I always find it odd when the left criticizes Washington, Jefferson, etc. for slavery by today’s standards. Because then they will defend things like the Aztec’s engaging in human sacrifice because those were the “standards of the time.”

    Apparently the standard that really matters is the standard of our time, which is apparently to undermine the traditions of the American experiment in limited government.

    • #9
  10. Saint Augustine Member
    Saint Augustine
    @SaintAugustine

    Brian Clendinen (View Comment):

    So to clarify. Like for example when interpreting the bible you are not saying using historical context to understand the what a refrences or culture norms were at the time?

    We should definitely use historical context to understand the original meaning of the Bible.

    What is the line. That is what I am missing. You are saying historical interpreting someones heart aka motive for the writing is fullishness.

    I’m pretty sure I said the opposite of that.

    Not interpreting the text with the understanding and knowledge the average reader at the time would of had correct?

    We should definitely interpret a text with the understanding and knowledge an original reader would have.

    • #10
  11. Saint Augustine Member
    Saint Augustine
    @SaintAugustine

    Saint Augustine (View Comment):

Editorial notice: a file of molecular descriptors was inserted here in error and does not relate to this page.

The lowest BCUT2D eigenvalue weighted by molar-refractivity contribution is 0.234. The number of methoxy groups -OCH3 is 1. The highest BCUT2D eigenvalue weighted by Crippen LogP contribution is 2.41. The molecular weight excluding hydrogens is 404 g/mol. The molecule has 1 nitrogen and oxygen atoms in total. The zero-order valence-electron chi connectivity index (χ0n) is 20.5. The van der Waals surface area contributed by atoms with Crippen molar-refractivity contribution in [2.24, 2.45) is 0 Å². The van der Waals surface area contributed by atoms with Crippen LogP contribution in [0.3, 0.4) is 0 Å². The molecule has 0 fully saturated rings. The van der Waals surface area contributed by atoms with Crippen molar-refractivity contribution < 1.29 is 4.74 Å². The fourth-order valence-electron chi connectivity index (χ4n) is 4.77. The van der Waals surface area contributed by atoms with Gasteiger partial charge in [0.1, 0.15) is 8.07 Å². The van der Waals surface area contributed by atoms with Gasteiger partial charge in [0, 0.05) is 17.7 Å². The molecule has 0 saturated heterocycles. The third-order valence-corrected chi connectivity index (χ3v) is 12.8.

Brian Clendinen (View Comment):

    So to clarify. Like for example when interpreting the bible you are not saying using historical context to understand the what a refrences or culture norms were at the time?

    We should definitely use historical context to understand the original meaning of the Bible.

    What is the line. That is what I am missing. You are saying historical interpreting someones heart aka motive for the writing is fullishness.

    I’m pretty sure I said the opposite of that.

    Not interpreting the text with the understanding and knowledge the average reader at the time would of had correct?

    We should definitely interpret a text with the understanding and knowledge an original reader would have.

    I’m trying to think through what sort of communication problem might have happened here, and I’m not making much progress.  But here’s a summary of some of the relevant points:

    • At some point (though I’m having difficulty recalling any details just now, alas) I’ve heard about the left wanting to “contextualize” the American founding.
    • I was not clear on what “contextualize” is supposed to mean, linguistically.
    • Probably, what the left actually wants is to say something like, “They were all part of a society that had slavery, so let’s cancel those jerks!”
    • I’m against that.
    • I am, however, for understanding their positions and their writings in context.
    • This is a helpful way of knowing where people like Franklin and Washington really were jerks–dirty, rotten sinners.
    • But I think we, too, are dirty, rotten sinners.  I’d like us to be able to understand our own sin and to avoid the sins crouching at the door of contemporary society.
    • That is one reason to read old books and try to understand their original meaning: It can help us not make the mistakes to which our own society is prone.
    • #11